[Finalist] Two Harbors: “Love Your Library.” Meanwhile, thirty miles up the road, the Friends of the Two Harbor Library tackled their own ambitious inaugural public event.
Two Harbors is currently in the midst of a costly library remodeling project. The Friends elected to contribute to this fund through a large silent auction. After many hours of phone calls and leg work by Friends volunteers, over 100 community members (private and corporate) either donated items for the auction or contributed money to help offset costs.
Wanting the caliber of their fundraiser to match the scope of the remodeling project, the Friends didn’t stop there. They also coordinated a whole night’s worth of entertainment to go with the auction. Live music, poetry readings, and a dessert bar drew in a crowd from all over Lake County.
The fundraiser, dubbed the "Love Your Library Celebration," also saw monetary success. By the end of the night, $3,000 had been raised. Two Harbors is one step closer to having the library facility the community deserves!
Photo Captions: MALF President Mary Ann Bernat congratulates Karen Lee (for the Friends of the Cambridge Public Library), Micky McGilligan (for the Friends of the Two Harbors Library), and Laura Bergen (for the Friends of the Duluth Public Library).
- 2012 -
"Saving the Library Budget" Wins Ramsey Co. the 2012 Evy Nordley Award
The Friends of the Ramsey County Libraries’ Evy Nordley Award-winning program takes as its inspiration the career philanthropy of turn-of-the-century American entrepreneur and industrialist Andrew Carnegie. Between 1883 and 1929, seed money put forward by Carnegie made possible the construction of 1689 libraries throughout the United States. Carnegie is considered by many to be a truly one-of-a-kind library advocate.
Even so, Nancy Guerino, Sue Gehrz, and their colleagues at The Friends of the Ramsey County Libraries had a hunch – supported by secondary research – that that great spirit of generosity survived Carnegie himself and lives on to this day.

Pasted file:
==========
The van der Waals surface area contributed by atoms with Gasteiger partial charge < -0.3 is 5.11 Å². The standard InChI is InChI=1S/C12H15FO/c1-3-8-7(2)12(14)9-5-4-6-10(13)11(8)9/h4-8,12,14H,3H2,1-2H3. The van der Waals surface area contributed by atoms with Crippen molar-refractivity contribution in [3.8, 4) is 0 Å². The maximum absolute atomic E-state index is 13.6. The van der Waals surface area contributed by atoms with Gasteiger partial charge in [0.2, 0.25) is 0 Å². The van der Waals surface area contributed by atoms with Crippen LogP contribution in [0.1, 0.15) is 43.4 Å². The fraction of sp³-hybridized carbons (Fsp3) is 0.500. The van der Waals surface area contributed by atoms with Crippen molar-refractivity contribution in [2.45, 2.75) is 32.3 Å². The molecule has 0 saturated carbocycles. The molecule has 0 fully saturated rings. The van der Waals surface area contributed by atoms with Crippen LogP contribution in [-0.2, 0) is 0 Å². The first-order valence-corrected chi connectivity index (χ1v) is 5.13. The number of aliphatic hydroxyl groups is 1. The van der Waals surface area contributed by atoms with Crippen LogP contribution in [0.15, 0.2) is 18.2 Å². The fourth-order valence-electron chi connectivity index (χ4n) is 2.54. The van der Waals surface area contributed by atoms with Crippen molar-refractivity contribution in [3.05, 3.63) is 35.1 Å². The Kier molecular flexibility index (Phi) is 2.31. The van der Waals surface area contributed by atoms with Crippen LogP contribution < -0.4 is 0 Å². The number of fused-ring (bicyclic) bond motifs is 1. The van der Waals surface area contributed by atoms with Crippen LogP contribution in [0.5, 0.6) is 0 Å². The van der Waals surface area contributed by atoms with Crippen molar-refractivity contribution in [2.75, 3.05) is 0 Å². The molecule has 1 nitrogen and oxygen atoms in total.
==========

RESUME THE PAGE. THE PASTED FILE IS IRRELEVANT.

It all came down to this: There are many financial channels through which Library Friends can support libraries, but these are not intuitively obvious to most donors. They include straightforward practices, like naming your library of choice as a beneficiary in wills, IRAs and standard CDs, plus complex endeavors – such as creating a trust for legacy funding.
The trick was to make that information known to (and understood by) would-be Carnegies. To this end, the team took a two-pronged approach.
First, they crafted promotional literature explaining and exploring all of the available routes. They supplemented this with convention booth accessories, including an eye-catching collapsible banner.
Next, they targeted an important – but far from obvious – demographic: Minnesota’s community of lawyers. The logic was as simple as it was effective. Better than anyone else, lawyers are in an excellent place to make their clientele aware of library philanthropy options. Guerino, Gehrz and company took their show ‘on the road,’ as it were, and set up their booth in the concourse at popular lawyer conventions.
The program’s success is perhaps best evinced in an anecdote the Ramsey presenters told during the "10 Minutes to Win It" Evy Nordley panel at the MLA conference. At a recent regional convention attended by lawyers, “Nine out of ten lawyers who heard us out said: ‘That’s a great idea! I never thought of that!’” (or some variation thereof) and “promised to mention it to clients.”